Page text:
There was an important development this month with the launch of Cloudflare’s new 220.127.116.11 DNS resolver service. This is a significant development for several reasons, but in particular it supports the new DNS-over-TLS and DNS-over-HTTPS protocols that allow for confidential DNS querying and response.
Before we get to that though, Cloudflare joins Google’s Public DNS that uses 18.104.22.168 and Quad9 DNS that uses 22.214.171.124, by implementing 126.96.36.199 as a memorable IP address for accessing its new DNS service. IP addresses are generally not as memorable as domain names, but you need access to a DNS server before you can resolve domain names to IP addresses, so configuring numbers is a necessity. And whilst a memorable IP address might be cool, it’s also proved important recently when DNS resolvers have been blocked or taken down, requiring devices to be pointed elsewhere.
The 188.8.131.52 address is part of the 184.108.40.206 – 220.127.116.11 public IP address range actually allocated to APNIC, one of the five Regional Internet Registries, but it has been randomly used as an address for so many things (e.g. for proxies), that it was overwhelmed with garbage traffic every time it was announced in the global routing system. The Cloudflare network is sufficiently scaled that it can cope with this traffic, so an agreement was established to allow APNIC Labs to analyse traffic to this address range in return for Cloudflare being able to use 18.104.22.168 for its DNS resolver project.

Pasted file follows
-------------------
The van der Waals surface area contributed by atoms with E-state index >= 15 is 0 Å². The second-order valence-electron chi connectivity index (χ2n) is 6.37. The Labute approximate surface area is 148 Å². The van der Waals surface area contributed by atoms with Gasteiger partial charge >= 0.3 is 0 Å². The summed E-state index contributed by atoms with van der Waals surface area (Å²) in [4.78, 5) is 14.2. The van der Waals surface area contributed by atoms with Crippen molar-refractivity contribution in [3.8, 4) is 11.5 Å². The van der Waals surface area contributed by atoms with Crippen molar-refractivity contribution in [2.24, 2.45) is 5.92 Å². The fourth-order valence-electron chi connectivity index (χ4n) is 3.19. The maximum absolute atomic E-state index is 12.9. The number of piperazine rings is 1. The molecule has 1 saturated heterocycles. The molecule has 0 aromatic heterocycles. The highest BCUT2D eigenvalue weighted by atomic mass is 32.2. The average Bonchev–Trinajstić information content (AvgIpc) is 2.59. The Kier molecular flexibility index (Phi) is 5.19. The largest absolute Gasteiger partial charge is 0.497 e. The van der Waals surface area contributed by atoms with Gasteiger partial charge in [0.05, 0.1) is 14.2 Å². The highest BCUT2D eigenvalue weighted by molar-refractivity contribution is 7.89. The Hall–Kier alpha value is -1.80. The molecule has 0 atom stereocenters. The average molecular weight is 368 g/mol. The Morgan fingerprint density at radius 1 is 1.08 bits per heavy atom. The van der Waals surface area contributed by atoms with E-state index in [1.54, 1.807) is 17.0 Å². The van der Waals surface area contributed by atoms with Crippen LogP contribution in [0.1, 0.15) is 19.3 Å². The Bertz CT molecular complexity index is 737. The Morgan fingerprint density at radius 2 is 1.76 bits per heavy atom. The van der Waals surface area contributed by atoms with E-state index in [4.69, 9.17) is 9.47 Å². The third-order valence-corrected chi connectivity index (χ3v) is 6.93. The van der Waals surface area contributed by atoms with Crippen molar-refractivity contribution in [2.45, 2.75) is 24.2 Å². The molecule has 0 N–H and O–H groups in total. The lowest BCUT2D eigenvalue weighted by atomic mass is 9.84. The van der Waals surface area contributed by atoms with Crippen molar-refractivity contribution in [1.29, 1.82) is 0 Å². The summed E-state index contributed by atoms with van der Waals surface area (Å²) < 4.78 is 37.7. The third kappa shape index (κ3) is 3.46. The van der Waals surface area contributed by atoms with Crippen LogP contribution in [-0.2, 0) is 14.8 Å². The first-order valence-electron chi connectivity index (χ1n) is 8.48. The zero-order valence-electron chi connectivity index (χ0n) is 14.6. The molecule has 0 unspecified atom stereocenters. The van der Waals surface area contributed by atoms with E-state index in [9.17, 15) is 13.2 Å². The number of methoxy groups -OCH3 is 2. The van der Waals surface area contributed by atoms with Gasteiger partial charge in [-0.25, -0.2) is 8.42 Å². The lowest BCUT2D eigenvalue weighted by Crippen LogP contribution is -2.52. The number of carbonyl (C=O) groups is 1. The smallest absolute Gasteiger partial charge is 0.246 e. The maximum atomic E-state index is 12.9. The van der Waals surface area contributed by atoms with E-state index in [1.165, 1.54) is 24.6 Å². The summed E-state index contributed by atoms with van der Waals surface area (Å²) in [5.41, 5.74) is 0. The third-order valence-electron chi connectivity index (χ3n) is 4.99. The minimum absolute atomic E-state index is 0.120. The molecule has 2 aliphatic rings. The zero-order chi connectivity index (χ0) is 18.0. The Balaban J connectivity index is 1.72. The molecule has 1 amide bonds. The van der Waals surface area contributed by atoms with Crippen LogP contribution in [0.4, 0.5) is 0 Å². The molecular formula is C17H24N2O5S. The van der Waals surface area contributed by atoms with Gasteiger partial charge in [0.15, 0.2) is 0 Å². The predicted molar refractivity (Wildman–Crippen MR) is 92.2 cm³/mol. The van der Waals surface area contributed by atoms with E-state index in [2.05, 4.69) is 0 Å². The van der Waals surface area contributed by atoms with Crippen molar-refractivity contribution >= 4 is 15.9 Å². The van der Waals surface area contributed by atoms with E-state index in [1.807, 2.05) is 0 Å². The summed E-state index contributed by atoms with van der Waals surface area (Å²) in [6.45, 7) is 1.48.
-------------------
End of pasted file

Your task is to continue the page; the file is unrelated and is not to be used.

Under the agreement, APNIC also allowed Cloudflare to use the address 22.214.171.124 as the second IPv4 address for their DNS services, from a separate address range allocated for research. IPv6 addresses are also available, although at 2606:4700:4700::1111 and 2606:4700:4700::1001 they are not nearly so memorable.
Improving DNS Performance
It’s also important to have a fast and reliable DNS resolver service. Every device connecting to the Internet needs a recursive DNS resolver to translate names into addresses, which are usually provided by your ISP who’ll automatically configure your devices to point to them. However, ISP-provided resolvers can often be slow and unreliable (a problem I’ve encountered recently with an ISP that I use, and there’s some interesting comparison testing in this in this blog post), quite aside from the fact that locally-based servers have been blocked or censored by some national governments in response to civil unrest or politically embarrassing incidents. The likes of Cloudflare, Google, Quad9 and others provide alternatives, allowing users to choose better performing services with enhanced features rather than just having to rely on the default service offered by your ISP.
And this leads us to the most innovative feature of Cloudflare’s 126.96.36.199 DNS service. The DNS was never designed with privacy or security in mind, and whilst DNSSEC adds verification to the information returned by DNS queries, traffic is still sent unencrypted which allows anyone monitoring your network connection to see what you’re looking up and therefore visiting.